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    How to Plant a Fruit Tree

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    How to Plant a Fruit Tree

    Do you know how to plant a fruit tree? You may think it’s as simple as scooping a hole, dropping a seed into it, covering it up, and adding water periodically. In reality, it’s a little more complicated than that.

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    In this video, GrowVeg talks about how to plant a fruit tree. Here's a brief summary:

    First and foremost, begin early. The time of year absolutely matters in regard to planting fruit trees. The best times are in the late winter or the early spring, such as February to April. You can purchase a seed where it is a bare-root, meaning that it comes to you without soil from a mail-order nursery.

    Also, be strategic about where you plant your fruit tree. A fruit tree will need a minimum of six hours of sunlight a day, but seven to eight hours is preferable. Therefore, plant your tree outdoors in an area that will receive a minimum of six to eight hours of sunlight every day.

    Another strategy is to place your tree in an area where it will receive the heat from a wall that the sun reflects off of. Cherry trees in particular thrive in such an environment.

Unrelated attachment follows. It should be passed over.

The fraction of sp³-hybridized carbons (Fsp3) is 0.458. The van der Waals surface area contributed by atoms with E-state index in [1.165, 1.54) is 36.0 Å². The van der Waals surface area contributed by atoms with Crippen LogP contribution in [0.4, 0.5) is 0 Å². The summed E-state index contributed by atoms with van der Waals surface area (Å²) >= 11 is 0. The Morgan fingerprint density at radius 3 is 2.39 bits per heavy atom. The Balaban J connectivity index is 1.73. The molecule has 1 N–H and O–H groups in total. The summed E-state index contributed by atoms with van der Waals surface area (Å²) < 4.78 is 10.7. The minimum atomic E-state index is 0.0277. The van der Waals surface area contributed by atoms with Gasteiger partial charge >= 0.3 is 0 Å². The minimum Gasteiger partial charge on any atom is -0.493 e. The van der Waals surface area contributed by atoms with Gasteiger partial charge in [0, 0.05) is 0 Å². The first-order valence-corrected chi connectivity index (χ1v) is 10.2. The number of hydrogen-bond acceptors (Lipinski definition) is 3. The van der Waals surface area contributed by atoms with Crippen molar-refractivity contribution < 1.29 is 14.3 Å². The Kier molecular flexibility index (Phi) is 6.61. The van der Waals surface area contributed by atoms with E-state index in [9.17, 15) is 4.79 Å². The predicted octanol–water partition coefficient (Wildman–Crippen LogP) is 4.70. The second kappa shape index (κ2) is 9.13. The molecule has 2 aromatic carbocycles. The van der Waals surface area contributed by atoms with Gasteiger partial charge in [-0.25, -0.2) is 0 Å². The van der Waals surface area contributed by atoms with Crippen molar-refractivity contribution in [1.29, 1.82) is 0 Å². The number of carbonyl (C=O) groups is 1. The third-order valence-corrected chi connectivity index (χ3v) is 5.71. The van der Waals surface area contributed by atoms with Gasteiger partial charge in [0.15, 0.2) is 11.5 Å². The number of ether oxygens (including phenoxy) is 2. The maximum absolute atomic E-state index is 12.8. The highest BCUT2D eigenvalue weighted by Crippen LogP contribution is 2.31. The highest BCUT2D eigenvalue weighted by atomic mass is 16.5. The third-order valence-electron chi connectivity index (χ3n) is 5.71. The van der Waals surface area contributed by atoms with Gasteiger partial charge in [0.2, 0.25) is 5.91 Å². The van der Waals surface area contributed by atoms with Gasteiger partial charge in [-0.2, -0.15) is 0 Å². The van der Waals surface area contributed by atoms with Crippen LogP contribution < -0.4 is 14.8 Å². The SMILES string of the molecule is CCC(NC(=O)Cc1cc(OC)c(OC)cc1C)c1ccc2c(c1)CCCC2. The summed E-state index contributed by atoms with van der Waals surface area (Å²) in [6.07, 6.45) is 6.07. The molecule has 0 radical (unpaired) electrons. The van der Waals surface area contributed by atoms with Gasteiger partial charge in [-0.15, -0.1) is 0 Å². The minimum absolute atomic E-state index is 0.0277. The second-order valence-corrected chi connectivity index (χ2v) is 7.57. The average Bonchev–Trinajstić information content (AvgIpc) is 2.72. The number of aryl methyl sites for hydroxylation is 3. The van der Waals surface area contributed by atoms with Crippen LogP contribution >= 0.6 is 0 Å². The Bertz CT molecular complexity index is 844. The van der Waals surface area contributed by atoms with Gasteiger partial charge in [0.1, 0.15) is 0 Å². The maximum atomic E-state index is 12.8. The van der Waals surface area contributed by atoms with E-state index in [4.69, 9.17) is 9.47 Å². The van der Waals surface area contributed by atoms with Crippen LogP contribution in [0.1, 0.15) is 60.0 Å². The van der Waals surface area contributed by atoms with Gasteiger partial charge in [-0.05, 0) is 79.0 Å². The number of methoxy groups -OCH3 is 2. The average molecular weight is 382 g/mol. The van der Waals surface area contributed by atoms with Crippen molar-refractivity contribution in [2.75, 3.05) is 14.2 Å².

Next, make sure you choose soil that will drain quickly. Otherwise, your tree stands a very good chance of developing fungal diseases.

    You will need to dig a hole that is large enough to hold the roots. It’s up to you to research how big the roots are for which specific tree you are planting. Dig your hole accordingly. Just make sure the tree won't sink too far into the ground, which will happen if the soil is too loose beneath it.

    As a golden rule, dig for as long as the roots are, and then add a cone of soil into the center of the hole. This will provide support for the tree so the main trunk will not sink into the ground later on.

    Also as a golden rule, most fruit trees will be grafted six to eight inches above the root system, so orient the tree so that it faces North. This will not expose the weak link in the tree trunk to the sun. Fill the remainder of the hole with soil and then use a stream of water to hose it into place and get rid of air pockets.

    After you plant the seed, be sure to dig a broad basin in a four-foot donut shape around the tree. This will form a berm on the outside edge that makes it very easy for you to capture rainwater.

    Spread a layer around two to three inches of compost over this donut area, then another two or three inches of wood chip mulch. This will serve as a blanket to serve your roots for many years to come. Finally, pound stakes into the ground and tie your trunk to the stakes so it won't blow over in strong winds.

    After two years, the tree should have developed a strong enough root system to hold up on its own, at which point you can remove the stakes.

    For more information and to see how it's done, watch the video by GrowVeg below.

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